Silent Era: The Early Cinema of India

The history of Indian cinema traces all the way back to the silent era. The early birth of indigenous cinema was a fortuitous one but the expansion and establishment into the most prolific film industry of the world are largely due to the efforts of founding filmmakers working in silent era who translated Indian epics and literary traditions to the big screen and popularized films among the masses.

Silent Era: The Early Cinema of India Silent Era: The Early Cinema of India Source : Press


The first film screened in India was at Watson's Hotel in Bombay on 7 July, 1896, by the Lumière cameraman Marius Sestier. H. S. Bhatavdekar made The Wrestlers (1899) which showed a wrestling match at the Hanging Gardens in Bombay. It was the first film to be shot by an Indian. Until 1912, the exhibition of films was entirely dependent on imported films. The desultory efforts of filmmakers like Dadasaheb Phalke and Shree Nath Patankar laid the foundation of Indian Cinema.


It is debatable as to who is deserves the title of ‘father' of Indian cinema. We remember Dadasaheb Phalke as the founding father of India cinema for his 1913 film Raja Harishchandra even though Dadasaheb Torne made Shree Pundalik a year before Phalke made his, in 1912. What goes against Torne is that his film was processed overseas in London, his cameraman was a Bristish man named Johnson and it was a photographic recording of a play. However, it is certain that the first Indian film released in India was Shree Pundalik which released on 18 May, 1912 at Coronation Cinematograph, Bombay.


With almost 2000 feature films produced in 2017, the Indian film industry is now the most prolific film industry in the world. The early years of Indian cinema, the sojourn of silent cinema is an intriguing period for it endured the position of a ‘public secret' as it was subject to obloquy from the upper class. The colonial government paid little attention to what was happening in the cinema industry as all the attention was centered on the political uprising of the educated class.


The cinema theatre was a magical place where students and tired workers could escape to a world where they could reel in their forbidden pleasures and thrills. Even today, it is either the youth or the hard-headed businessmen who are the most die-hard patrons of the industry.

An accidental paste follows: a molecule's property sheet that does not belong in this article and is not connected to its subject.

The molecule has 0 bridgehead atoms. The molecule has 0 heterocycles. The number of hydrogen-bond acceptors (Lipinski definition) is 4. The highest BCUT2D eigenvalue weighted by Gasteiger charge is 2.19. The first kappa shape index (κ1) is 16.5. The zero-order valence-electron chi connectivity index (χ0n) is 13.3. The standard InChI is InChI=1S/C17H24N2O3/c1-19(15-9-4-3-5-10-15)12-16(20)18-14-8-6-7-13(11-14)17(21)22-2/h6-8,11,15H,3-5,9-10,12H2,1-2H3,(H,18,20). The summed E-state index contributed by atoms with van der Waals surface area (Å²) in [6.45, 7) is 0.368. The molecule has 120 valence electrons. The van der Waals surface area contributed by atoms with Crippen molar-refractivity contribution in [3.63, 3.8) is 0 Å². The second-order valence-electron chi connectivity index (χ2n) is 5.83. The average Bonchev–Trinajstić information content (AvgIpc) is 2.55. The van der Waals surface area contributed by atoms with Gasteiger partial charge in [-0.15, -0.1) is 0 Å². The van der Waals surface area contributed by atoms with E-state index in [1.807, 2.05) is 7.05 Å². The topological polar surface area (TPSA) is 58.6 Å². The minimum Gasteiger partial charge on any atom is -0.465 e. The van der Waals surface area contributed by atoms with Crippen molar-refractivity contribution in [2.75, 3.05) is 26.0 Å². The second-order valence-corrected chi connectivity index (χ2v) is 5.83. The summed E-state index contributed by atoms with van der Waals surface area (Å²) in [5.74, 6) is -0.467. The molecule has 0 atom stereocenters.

Dadasaheb Phalke is credited with the production of the first full-length motion picture in India. He was an inventor-draughtsman and when he saw an imported film which inspired him and decided to make his own film. He was knowledgeable about the diversity and culture of India and used the epics of India written in Sanskrit for his first film Raja Harishchandra which was a silent film with Marathi title cards. Only one print of the film was made and it was a commercial success and ran for 23 days. However, only after the success of Phalke's 1918 film Lanka Dahan did the filmmaking business became feasible for Indian filmmakers.


Dadasaheb Phalke's other films were Mohini Bhasmasur (1914), important for introducing the first woman actor-Kamalabai Gokhale; Satyawan Savitri (1914), Shri Krishna Janma (1918) and Kalia Mardan (1919). By 1920 India was producing more than 27 films a year which was a big number.


Hindustan Cinema Film Company was established in 1918 in Nasik, Maharashtra. It was the first purely indigenous film production company. It was started by Dadasaheb Phalke to replace the ailing Phalke Films.


Parsi businessman Jamshedji Framji Madan owned the first chain of Indian cinemas, Madan Theatre and produced 10 films annually and distributed them throughout India starting in 1902. It brought many of Bengal's most popular literary works to the screen. He also produced Satyawadi Raja Harishchandra in 1917, a remake of Phalke's 1913 film.